Abstract: Iron is physiologically essential. However, it also participates in the catalysis of free radical formation reactions. Its deficiency is associated with amplified health risks. This trace element establishes some links with another physiological process related to cell death, apoptosis. Both iron deficiency and iron overload are closely associated with apoptosis. Soluble tumor necrosis factor-like weak inducer of apoptosis (sTWEAK) has the ability to trigger apoptosis and plays a dual role in the physiological versus pathological inflammatory responses of tissues. The aim of this study was to investigate the status of these parameters as well as the associations among them in children with obesity, a low-grade inflammatory state. The study was performed on groups of children with normal body mass index (N-BMI) and obesity. 43 children were included in each group. Based upon age- and sex-adjusted BMI percentile tables prepared by the World Health Organization, children whose values varied between 85 and 15 were included in N-BMI group. Children, whose BMI percentile values were between 99 and 95, comprised obese (OB) group. Institutional ethical committee approval and informed consent forms were taken prior to the study. Anthropometric measurements (weight, height, waist circumference, hip circumference, head circumference, neck circumference) and blood pressure values (systolic blood pressure and diastolic blood pressure) were recorded. Routine biochemical analyses, including serum iron, total iron binding capacity (TIBC), transferrin saturation percent (Tf Sat %) and ferritin, were performed. sTWEAK levels were determined by enzyme-linked immunosorbent assay. study data were evaluated using appropriate statistical tests performed by the statistical program SPSS. Serum iron levels were 91 ± 34 mcrg/dl and 75 ± 31 mcrg/dl in N-BMI and OB children, respectively. The corresponding values for TIBC, Tf Sat %, ferritin were 265 mcrg/dl vs. 299 mcrg/dl, 37.2 ± 19.1% vs. 26.7 ± 14.6%, and 41 ± 25 ng/ml vs 44 ± 26 ng/ml. In N-BMI and OB groups, sTWEAK concentrations were measured as 351 ng/L and 325 ng/L, respectively (p > 0.05). Correlation analysis revealed significant associations between sTWEAK levels and iron related parameters (p < 0.05) except ferritin. In conclusion, iron contributes to apoptosis. Children with iron deficiency have decreased apoptosis rate in comparison with that of healthy children. sTWEAK is an inducer of apoptosis. OB children had lower levels of both iron and sTWEAK. Low levels of sTWEAK are associated with several types of cancers and poor survival. Although iron deficiency state was not observed in this study, the correlations detected between decreased sTWEAK and decreased iron as well as Tf Sat % values were valuable findings, which point out decreased apoptosis. This may induce a proinflammatory state, potentially leading to malignancies in the future lives of OB children.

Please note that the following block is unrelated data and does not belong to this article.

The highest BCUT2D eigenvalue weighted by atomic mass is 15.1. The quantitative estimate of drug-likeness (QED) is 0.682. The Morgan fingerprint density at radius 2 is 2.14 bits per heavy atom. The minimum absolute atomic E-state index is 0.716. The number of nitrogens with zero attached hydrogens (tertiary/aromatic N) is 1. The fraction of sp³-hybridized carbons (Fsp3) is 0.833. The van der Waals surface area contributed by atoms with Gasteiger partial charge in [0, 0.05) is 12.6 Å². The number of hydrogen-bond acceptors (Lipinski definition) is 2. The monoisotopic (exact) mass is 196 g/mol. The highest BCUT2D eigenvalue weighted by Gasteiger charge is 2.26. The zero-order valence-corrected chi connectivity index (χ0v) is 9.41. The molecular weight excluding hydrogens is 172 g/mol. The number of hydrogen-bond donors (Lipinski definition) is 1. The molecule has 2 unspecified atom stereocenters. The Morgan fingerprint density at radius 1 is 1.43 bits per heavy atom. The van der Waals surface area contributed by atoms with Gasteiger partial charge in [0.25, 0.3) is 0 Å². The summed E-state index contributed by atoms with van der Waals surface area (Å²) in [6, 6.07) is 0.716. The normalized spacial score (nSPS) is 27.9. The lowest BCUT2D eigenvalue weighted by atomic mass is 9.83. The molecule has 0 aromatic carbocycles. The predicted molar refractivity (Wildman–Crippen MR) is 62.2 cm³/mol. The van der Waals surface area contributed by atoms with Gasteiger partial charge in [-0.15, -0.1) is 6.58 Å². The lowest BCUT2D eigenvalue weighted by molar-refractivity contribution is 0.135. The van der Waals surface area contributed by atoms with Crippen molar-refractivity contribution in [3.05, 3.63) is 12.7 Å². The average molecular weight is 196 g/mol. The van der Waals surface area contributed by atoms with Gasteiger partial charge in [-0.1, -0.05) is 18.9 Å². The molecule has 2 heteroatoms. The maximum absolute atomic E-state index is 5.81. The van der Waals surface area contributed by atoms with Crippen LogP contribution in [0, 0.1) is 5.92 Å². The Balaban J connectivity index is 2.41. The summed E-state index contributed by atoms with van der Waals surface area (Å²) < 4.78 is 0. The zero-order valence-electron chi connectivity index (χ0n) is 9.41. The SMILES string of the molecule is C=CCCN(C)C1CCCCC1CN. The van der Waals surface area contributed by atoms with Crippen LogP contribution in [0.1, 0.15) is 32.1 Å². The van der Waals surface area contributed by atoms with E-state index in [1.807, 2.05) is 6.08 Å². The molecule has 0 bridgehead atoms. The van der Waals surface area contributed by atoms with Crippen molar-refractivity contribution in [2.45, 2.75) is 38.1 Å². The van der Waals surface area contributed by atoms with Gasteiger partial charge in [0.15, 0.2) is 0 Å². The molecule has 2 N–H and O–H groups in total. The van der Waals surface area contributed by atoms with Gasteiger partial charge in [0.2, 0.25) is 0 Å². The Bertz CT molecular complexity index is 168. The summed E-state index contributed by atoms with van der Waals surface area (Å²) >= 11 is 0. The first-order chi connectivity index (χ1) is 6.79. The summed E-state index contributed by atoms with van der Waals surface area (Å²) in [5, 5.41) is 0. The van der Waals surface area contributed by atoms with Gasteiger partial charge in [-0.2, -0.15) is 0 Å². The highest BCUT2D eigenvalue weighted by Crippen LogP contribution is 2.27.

Abstract: Obesity, as excessive fat accumulation in the body, is a global health problem. The prevalence of obesity and its complications increase due to easy access to high-energy food and decreased physical activity. Cardiovascular diseases (CVDs) constitute a significant part of obesity-related morbidity and mortality. Since the effects of obesity on cardiovascular system may start during childhood without clinical findings, elucidating the mechanisms of cardiovascular changes associated with childhood obesity became more important. In this study, we aimed to investigate some biochemical parameters which may be involved in obesity-related pathologic processes of CVDs. One hundred and seventy-seven children were included in the study, and they were divided into four groups based upon WHO criteria and presence of the metabolic syndrome (MetS): children with normal-BMI, obesity, morbid obesity, and MetS. High-sensitive cardiac troponin T (hs-cTnT), cardiac myosin binding protein C (cMyBP-C), trimethylamine N-oxide (TMAO), soluble tumor necrosis factor-like weak inducer (sTWEAK), chromogranin A (CgA), multimerin-2 levels, and other biochemical parameters were measured in serum samples. Anthropometric measurements and clinical findings of the children were recorded. Statistical analyses were performed. Children with normal-BMI had significantly higher CgA levels than children with obesity, morbid obesity, and MetS (p < 0.05). Cardiac MyBP-C levels of children with MetS were significantly higher than of children with normal-BMI and OB children (p < 0.05). There was no significant difference in hs-cTnT, sTWEAK, TMAO and multimerin-2 between the groups (p>0.05). These results suggested that cMyBP-C and CgA molecules may be involved in the pathogenesis of obesity-related CVDs.